He spoke about her death when he was 15 and attending boarding school. He did not know she was sick until he got a call asking him to come visit her at a hospital, he said.
Later, he got a call from doctors telling him to come immediately and arrived when she was on her deathbed. She died 10 minutes after he arrived, Pistorius testified.
She had encouraged him to be a normal child and participate in sports despite his disability, he said.
Roux took him through his athletic triumphs, including his success as a Paralympic sprinter, but also highlighted times he felt vulnerable or afraid.
He was badly injured in a boating accident in 2009, he said, which left him "a lot more vigilant about losing my life ... more fearful."
And he said he cannot stand still without his prosthetics on.
"I don't have balance on my stumps," he said. "I can't stand still on my stumps."
That could be a key to his defense. He says he fired his gun because he would have been unable to defend himself or run away when he heard what he thought was a burglar.
Shortly after a lunch break, Masipa granted an early adjournment for the day after Pistorius testified that he did not sleep the previous night. Roux made the request after establishing, through Pistorius' testimony, that the track star was tired.
The trial is due to resume Tuesday morning.
Trial to last until mid-May
Pistorius admits that he killed Steenkamp, firing four shots through a closed door in his house in the early hours of February 14, 2013. Three hit her, with the last one probably killing her almost instantly, according to the pathologist who performed the autopsy.
But Pistorius says he thought she was a nighttime intruder in his pitch-black house and believed he was firing in self-defense.
The trial, which began on March 3, is scheduled to continue until the middle of May.
Pistorius first achieved global fame as an outstanding double-amputee sprinter who ran with special prostheses that earned him the nickname "Blade Runner."
Masipa will decide the verdict in collaboration with two experts called assessors. South Africa does not have jury trials.
In South Africa, premeditated murder carries a mandatory life sentence with a minimum of 25 years in prison. Pistorius also could get five years for each of two unrelated gun indictments and 15 years for a firearms charge he also faces.
If he isn't convicted of premeditated murder, the sprinter could face a lesser charge of culpable homicide, a crime based on negligence.
The sentence for culpable homicide is at the judge's discretion.
A police forensic expert testified Wednesday that it appeared Oscar Pistorius was not wearing his prosthetic legs when he knocked down a bathroom door with a cricket bat after killing his girlfriend.
Pistorius has said he tried to break open the door when he realized he'd shot his girlfriend, Reeva Steenkamp, last year.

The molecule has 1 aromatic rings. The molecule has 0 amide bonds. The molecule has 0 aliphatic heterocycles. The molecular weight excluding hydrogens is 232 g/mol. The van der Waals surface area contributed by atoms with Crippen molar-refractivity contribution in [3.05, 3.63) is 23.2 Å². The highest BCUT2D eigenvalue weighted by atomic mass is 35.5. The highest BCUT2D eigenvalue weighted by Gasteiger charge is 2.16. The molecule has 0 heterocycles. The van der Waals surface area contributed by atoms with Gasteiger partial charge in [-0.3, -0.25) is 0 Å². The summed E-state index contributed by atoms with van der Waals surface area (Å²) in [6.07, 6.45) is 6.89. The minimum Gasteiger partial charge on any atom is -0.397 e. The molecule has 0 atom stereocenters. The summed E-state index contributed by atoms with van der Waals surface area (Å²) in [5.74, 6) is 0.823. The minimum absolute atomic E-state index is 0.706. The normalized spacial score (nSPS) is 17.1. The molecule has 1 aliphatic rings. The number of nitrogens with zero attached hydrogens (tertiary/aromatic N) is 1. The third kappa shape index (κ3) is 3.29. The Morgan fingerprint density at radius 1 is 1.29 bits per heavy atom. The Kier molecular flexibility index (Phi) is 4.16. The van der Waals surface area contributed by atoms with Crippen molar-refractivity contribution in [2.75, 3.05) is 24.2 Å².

Forensic scientist Col. J.G. Vermeulen took the stand to discuss marks on a cricket bat and a bent steel plate found in the bathroom door after the shooting.
In his testimony, which used the actual bathroom door, Vermeulen had to squat to highlight the marks on the door. He said the location of the spots on the door is consistent with Pistorius not wearing his prosthetic legs.
"From the forensic evidence, he was on his stumps," Vermeulen said.
The door will also be used to show the trajectory of the bullet, which both sides can use to argue whether it was premeditated murder or not.
Pistorius, the first double-amputee to run in the Olympic Games, regularly wears prosthetic legs. If he was not wearing them at the time, the trajectory will be lower and the defense can argue that he was feeling vulnerable and didn't have time to think.
Pistorius has pleaded not guilty to murder in the shooting on Valentine's Day last year.
He admits killing the 29-year-old by shooting her through a locked bathroom door in his house. However, he says he mistook her for a burglar in the middle of the night, and argues it was a tragic but understandable mistake.
Friend: Pistorius sped, fired
Before the scientist took the stand, a friend of Pistorius who was with him twice when guns went off in the South African track star's hands was back on the stand to testify against him.
Prosecutors trying to convict Pistorius of murdering his girlfriend have charged him with breaking gun laws on both occasions.
The incidents were not connected to the fatal shooting of Steenkamp, but prosecutors appear to be using them to demonstrate that Pistorius is not safe around guns.
He grinned and shook his head as his friend, Darren Fresco, testified Wednesday about speeding during an incident that ended with the track star firing a shot out the sunroof of the car.
Pistorius was driving about 200 kilometers per hour, Fresco said. He said Pistorius was "furious" that police had touched his gun in one of the incidents, and later fired a shot out the sunroof of the car Fresco was driving.